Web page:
The heat is on for West Nile Virus
West Nile Virus (WNV) has become a national health problem this year despite the fact that many parts of the United States are experiencing moderate to severe drought.
As of Aug. 28, there have been 48 states reporting West Nile Virus infections in people, birds or mosquitoes. A total of 1,590 cases of West Nile Virus in people, including 65 deaths, has been reported to the Centers For Disease Control and Prevention (CDC). The cases reported are the highest number reported to CDC through the last week in August since West Nile Virus was first detected in the United States in 1999.
Last year, rainfall in the Lehigh Valley was more than 26 inches above normal. This year, rainfall in the Valley is about three inches below normal.
You might wonder what a lack or abundance of rainfall has to do with WNV.
Whatever the amount of rain, it fills natural vessels like the holes in trees and hollowed-out areas in the ground, as well as man-made objects like birdbaths, wheelbarrows, flowerpots and other containers. Areas filled with stagnant water provide the perfect nursery to breed mosquitoes.
Moreover, the recent mild winter and spring prevented many of the adult Culex mosquitoes that normally die from the cold to survive through the winter. These mosquitoes, plus the population numbers that normally survive the winter, have multiplied the overall total amount of adult mosquitoes this summer.
According to Louise Bugbee, Lehigh County West Nile Virus Coordinator, there are more than 50 species of mosquitoes in Pennsylvania. She and her staff of one, Assistant Director Jeff Carroll, have identified 28 different species of mosquitoes in Lehigh County this year.
"Not every mosquito species can act as a vector for all the diseases that mosquitoes can carry. For example, Anopheles mosquitoes are the vectors for malaria. The Culex species acts as the main vector for West Nile Virus and also dog heartworm," Bugbee explains.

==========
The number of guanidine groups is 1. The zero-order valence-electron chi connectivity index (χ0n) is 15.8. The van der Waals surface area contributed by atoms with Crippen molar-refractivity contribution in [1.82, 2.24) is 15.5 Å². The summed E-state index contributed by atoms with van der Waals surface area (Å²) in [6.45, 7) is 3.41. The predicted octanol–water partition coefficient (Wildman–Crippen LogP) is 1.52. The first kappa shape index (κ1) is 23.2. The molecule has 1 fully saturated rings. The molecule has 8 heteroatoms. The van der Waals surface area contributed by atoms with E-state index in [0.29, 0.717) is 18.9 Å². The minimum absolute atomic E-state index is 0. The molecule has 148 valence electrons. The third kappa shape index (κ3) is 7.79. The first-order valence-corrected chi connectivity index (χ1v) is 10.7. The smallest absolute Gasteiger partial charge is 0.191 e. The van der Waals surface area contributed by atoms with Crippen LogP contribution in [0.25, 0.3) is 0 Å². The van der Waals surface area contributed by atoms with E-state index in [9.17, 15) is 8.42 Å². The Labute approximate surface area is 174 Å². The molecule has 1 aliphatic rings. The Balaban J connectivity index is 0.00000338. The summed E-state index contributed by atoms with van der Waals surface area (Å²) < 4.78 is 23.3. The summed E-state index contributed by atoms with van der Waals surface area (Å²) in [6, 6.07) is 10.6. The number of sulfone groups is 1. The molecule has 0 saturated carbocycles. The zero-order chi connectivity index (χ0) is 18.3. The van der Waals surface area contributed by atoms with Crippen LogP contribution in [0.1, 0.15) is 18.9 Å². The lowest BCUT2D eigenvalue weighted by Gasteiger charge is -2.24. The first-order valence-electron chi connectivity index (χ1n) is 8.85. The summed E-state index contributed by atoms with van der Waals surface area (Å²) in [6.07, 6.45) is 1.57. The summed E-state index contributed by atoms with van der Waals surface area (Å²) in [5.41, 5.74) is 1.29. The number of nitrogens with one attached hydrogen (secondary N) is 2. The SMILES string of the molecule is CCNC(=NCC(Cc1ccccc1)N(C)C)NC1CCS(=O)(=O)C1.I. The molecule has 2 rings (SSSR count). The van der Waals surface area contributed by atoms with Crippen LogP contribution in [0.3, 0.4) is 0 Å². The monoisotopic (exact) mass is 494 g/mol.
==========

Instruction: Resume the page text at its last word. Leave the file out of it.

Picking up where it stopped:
"Culex mosquitoes are peri-domestic - they live in close association with humans. These are the mosquitoes that breed in the water in old tires, rain gutters, tarps, and children's toys anything that can hold water. It is imperative that individuals dump all sources of standing water," Bugbee stresses.
Temperature is a big influence in mosquito development, according to Dr. Michael Raupp, an Entomologist at the University of Maryland. A recent study of Culex mosquitoes found that it took 27 days for a Culex mosquito to transform from egg to adult at a temperature of 59 degrees Fahrenheit. It took only seven days for the same mosquito species to grow from egg to adult at 93 degrees Fahrenheit.
The study shows that several generations of mosquitoes can be produced during the same time period at high temperatures as can a single generation at lower temperatures. High temperatures this summer have mosquitoes completing their lifecycles at a record pace.
Hot wet weather provides the ideal recipe for spawning massive numbers of mosquitoes. The males and females consume large quantities of carbohydrates during the first few days of their lifecycles. Plant nectar and aphid honey provide much needed carbohydrates. These sweet sources satisfy the males, but the females also desire animal blood. The animal blood provides the protein for females to produce eggs.
Says Bugbee, "Various mosquito species have different breeding habits. Some species lay their eggs in moist soil while some lay their eggs in standing water. Female Culex, also known as northern house mosquitoes, lay their eggs in water including water-filled containers and standing water on the ground."